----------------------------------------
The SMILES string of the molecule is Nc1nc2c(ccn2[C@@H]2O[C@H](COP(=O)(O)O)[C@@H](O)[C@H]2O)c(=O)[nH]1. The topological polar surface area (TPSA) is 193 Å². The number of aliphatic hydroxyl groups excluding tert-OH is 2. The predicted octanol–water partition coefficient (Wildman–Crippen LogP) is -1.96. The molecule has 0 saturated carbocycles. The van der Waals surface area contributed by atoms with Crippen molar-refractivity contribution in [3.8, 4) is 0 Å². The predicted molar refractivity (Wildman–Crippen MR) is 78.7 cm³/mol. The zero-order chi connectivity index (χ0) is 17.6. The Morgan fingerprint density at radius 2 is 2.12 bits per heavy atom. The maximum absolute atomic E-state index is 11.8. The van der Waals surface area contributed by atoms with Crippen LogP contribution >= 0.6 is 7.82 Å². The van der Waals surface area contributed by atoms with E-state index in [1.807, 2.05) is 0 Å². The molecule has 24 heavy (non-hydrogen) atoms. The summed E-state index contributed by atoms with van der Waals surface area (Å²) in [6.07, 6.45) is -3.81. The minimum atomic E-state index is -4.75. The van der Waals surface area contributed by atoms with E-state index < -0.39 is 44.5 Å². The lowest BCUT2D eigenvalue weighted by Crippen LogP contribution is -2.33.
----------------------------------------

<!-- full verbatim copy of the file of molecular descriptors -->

The SMILES string of the molecule is Nc1nc2c(ccn2[C@@H]2O[C@H](COP(=O)(O)O)[C@@H](O)[C@H]2O)c(=O)[nH]1. The topological polar surface area (TPSA) is 193 Å². The number of aliphatic hydroxyl groups excluding tert-OH is 2. The predicted octanol–water partition coefficient (Wildman–Crippen LogP) is -1.96. The molecule has 0 saturated carbocycles. The van der Waals surface area contributed by atoms with Crippen molar-refractivity contribution in [3.8, 4) is 0 Å². The predicted molar refractivity (Wildman–Crippen MR) is 78.7 cm³/mol. The zero-order chi connectivity index (χ0) is 17.6. The Morgan fingerprint density at radius 2 is 2.12 bits per heavy atom. The maximum absolute atomic E-state index is 11.8. The van der Waals surface area contributed by atoms with Crippen LogP contribution >= 0.6 is 7.82 Å². The van der Waals surface area contributed by atoms with E-state index in [1.807, 2.05) is 0 Å². The molecule has 24 heavy (non-hydrogen) atoms. The summed E-state index contributed by atoms with van der Waals surface area (Å²) in [6.07, 6.45) is -3.81. The minimum atomic E-state index is -4.75. The van der Waals surface area contributed by atoms with E-state index < -0.39 is 44.5 Å². The lowest BCUT2D eigenvalue weighted by Crippen LogP contribution is -2.33.